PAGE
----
South Carolina constitutional amendment would automatically appropriate 1% of general fund to judiciary every year

Concerns over court funding have been ongoing for years, even decades. However, the idea of getting the judiciary’s budget out of legislative arena and guaranteeing a set minimum level of funding it almost as old. The latest such effort is in South Carolina, where SB 72 of 2013 would guarantee 1% of all general revenue funds go to the judiciary. The amendment to Article V would read:

Section 28. (A) The General Assembly, in the annual general appropriations act, shall appropriate, out of the estimated revenue of the general fund for the fiscal year for which the appropriations are made, to the Judicial Department an amount equal to one percent of the general fund revenue of the latest completed fiscal year.

(B) This appropriation must be contained in the Ways and Means Committee report on the general appropriations bill, the general appropriations bill at the time of third reading in the House of Representatives, the Senate Finance Committee report on the general appropriations bill, the general appropriations bill at the time of a third reading in the Senate, and in any conference report on the general appropriations bill.

(C) This appropriation shall be excluded from the calculation of any across the board agency base reductions mandated by the Budget and Control Board or the General Assembly.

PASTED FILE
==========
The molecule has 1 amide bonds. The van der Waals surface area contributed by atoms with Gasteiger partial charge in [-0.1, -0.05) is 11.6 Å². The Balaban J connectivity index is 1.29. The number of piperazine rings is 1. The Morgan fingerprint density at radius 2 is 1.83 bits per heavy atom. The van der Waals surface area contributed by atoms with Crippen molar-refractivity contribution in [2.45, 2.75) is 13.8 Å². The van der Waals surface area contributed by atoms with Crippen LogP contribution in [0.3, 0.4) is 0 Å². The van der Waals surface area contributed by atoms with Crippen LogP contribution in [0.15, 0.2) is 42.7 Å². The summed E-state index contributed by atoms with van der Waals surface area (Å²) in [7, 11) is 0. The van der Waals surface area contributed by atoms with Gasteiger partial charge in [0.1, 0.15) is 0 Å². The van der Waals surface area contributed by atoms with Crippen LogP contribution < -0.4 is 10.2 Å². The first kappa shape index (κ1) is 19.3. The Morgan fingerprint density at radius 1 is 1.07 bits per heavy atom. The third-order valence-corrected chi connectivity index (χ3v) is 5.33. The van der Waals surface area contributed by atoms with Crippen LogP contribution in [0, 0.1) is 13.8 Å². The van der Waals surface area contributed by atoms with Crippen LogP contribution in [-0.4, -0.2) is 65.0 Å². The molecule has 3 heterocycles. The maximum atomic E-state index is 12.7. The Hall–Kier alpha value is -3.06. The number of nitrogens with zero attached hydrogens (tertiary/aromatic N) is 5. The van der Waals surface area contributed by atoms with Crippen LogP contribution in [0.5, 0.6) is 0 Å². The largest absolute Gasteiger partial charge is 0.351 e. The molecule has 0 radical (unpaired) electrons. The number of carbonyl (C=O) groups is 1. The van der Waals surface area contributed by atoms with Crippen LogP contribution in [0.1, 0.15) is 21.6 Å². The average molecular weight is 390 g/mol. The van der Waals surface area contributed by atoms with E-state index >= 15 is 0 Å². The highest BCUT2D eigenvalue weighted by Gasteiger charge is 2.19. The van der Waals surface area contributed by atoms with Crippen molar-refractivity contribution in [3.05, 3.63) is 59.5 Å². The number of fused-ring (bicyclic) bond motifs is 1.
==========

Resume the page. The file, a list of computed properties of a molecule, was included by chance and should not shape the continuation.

The idea is not without some support.

  • The Conference of Chief Justices, for example, passed a resolution in 1973, amid the mid-1970s recession, that  “This conference supports the financing of [the courts] by an automatic  constitutional appropriation of a percentage of the General Fund Budget of each state.” (73-A-2).
  • West Virginia’s constitution has a provision since 1939 that prohibited the judiciary’s budget request from being reduced, effectively giving the judiciary a guarantee of funding at a level determined by the branch itself. When the state’s legislature and governor in fact did attempt to reduce the judiciary’s 1978-1979 budget request because it was in there view  “improper, unreasonable, and constituted an abuse of discretion”, the state’s Supreme Court of Appeal struck down the reductions (State ex rel. Bagley v. Blankenship, 161 W. Va. 630 (1978)). In 1994, the Supreme Court of Appeal, citing Bagley, noted the constitutional provision “insulated the judiciary from political retaliation by preventing the governor and legislature from reducing the judiciary’s budget submissions.” (State ex rel. Frazier v. Meadows, 193 W. Va. 20)

Recent proposals for such a guarantee have been tied to other matters affecting the judiciary.

Florida in 2010 and in 2012 considered bills that would have ensured 1% of all general revenue funds to the judiciary, but only on the condition that judges be allowed to be sue personally for their decisions and for the use of the judicial qualifications commission to punish judges, including removal from office, for their decisions.

In addition a 2011 effort in Florida to split the state’s supreme court into two panels and give more control over the courts to the legislature and governor (HJR 7111 & SJR 2084 of 2011) also included at one point a constitutional promise of 2.25% of general revenue funds to the judiciary (coverage here and here).